Abstract Title:

Astragaloside IV Promotes Anti-Photoaging by Enhancing the Proliferation and Paracrine Activity of Adipose-Derived Stem Cells.

Abstract Source:

Stem Cells Dev. 2020 Jul 23. Epub 2020 Jul 23. PMID: 32703122

Abstract Author(s):

Yanchao Niu, Yunfei Chen, Haoying Xu, Qiaoling Wang, Chunling Xue, Rongjia Zhu, Robert Chunhua Zhao

Article Affiliation:

Yanchao Niu


Photoaging is a degenerative biological process. As a kind of pluripotent stem cells, adipose-derived stem cells (ADSCs) are widely used in the treatment of photoaging. Therefore, we aimed to find an effective way to improve the anti-aging ability of ADSCs. In this study, we isolated ADSCs and assessed multi-lineage differentiation ability and markers. Cultured ADSCs were preconditioned with astragaloside IV (ASI) at 10-7M, 10-6M, and 10-5M. Cell proliferation was assessed by CCK-8 assay and cytokine secretion by ELISA. A fibroblast photoaging model was established and co-cultured with normal ADSCs or ASI-treated ADSCs. Matrix metalloproteinase-1 (MMP1) and type I procollagen (PC-I) secreted by human dermal fibroblasts (HDFs) were measured by ELISA. The effects of ASI-treated ADSCs on skin texture, including dermal thickness, collagen content, and microvessel density, in a photoaging animal model were analyzed using H&E staining, Masson staining, and CD31 immunohistochemistry, respectively. We found that 10-6M ASI could significantly promote cell proliferation and stimulate robust secretion of growth factors in ADSCs. Furthermore, our data showed that ASI-treated ADSCs could markedly reverse the ultraviolet B (UVB)-induced decrease of PC-I secretion and increase of MMP-1 release in fibroblasts. Moreover, in photoaged skin of nude mice, ASI-treated ADSCs significantly increased dermal thickness, collagen content, and microvessel density. Our results indicated that preconditioning with ASI stimulated ADSCs to secrete more useful growth factors and activate dermal fibroblasts and thus could be a potentially safe strategy to improve ADSC-based therapy.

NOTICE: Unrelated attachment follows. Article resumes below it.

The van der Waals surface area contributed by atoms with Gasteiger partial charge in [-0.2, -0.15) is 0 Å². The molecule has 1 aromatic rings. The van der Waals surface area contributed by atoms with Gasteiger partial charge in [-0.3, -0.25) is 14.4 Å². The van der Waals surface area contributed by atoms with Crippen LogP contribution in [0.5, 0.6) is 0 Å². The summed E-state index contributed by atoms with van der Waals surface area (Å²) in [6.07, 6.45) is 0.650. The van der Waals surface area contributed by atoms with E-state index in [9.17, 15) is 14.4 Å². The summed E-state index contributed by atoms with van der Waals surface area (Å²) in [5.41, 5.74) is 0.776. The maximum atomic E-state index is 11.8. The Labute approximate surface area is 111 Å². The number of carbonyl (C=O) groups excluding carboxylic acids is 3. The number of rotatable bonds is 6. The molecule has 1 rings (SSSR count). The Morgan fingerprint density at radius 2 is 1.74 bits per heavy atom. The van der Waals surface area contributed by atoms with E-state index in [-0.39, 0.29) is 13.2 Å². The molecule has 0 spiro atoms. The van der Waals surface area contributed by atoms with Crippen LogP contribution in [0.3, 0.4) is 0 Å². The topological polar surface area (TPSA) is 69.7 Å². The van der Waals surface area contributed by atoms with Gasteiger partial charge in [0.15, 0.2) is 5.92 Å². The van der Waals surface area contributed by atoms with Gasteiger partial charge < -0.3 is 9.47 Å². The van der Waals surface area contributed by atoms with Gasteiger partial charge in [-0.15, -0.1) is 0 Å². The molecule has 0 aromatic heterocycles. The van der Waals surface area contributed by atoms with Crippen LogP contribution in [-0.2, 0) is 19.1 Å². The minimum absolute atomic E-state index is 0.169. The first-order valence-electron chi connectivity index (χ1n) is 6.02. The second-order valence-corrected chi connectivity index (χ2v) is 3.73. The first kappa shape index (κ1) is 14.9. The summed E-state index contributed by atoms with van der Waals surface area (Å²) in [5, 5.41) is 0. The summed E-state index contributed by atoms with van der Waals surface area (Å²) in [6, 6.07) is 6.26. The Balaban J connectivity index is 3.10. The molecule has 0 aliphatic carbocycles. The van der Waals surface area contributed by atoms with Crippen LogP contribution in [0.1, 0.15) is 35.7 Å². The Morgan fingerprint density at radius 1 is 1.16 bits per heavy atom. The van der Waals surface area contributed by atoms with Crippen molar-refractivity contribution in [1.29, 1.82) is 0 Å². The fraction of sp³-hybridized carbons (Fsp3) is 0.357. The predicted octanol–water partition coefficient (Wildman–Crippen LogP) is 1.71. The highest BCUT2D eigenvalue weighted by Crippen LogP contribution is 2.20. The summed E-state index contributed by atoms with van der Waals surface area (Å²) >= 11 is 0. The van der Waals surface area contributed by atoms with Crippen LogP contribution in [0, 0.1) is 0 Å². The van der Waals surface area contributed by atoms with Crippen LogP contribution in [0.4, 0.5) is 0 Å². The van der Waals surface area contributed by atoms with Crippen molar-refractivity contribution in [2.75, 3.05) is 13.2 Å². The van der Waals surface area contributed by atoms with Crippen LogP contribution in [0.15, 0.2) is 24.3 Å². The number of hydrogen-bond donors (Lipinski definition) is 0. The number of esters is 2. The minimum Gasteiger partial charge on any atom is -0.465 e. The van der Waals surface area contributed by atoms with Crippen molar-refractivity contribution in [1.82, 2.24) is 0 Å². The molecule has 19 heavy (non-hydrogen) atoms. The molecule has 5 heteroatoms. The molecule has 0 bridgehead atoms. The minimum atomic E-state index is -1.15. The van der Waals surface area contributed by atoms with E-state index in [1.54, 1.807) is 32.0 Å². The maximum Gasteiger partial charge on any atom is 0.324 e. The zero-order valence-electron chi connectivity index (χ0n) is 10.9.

Study Type : In Vitro Study

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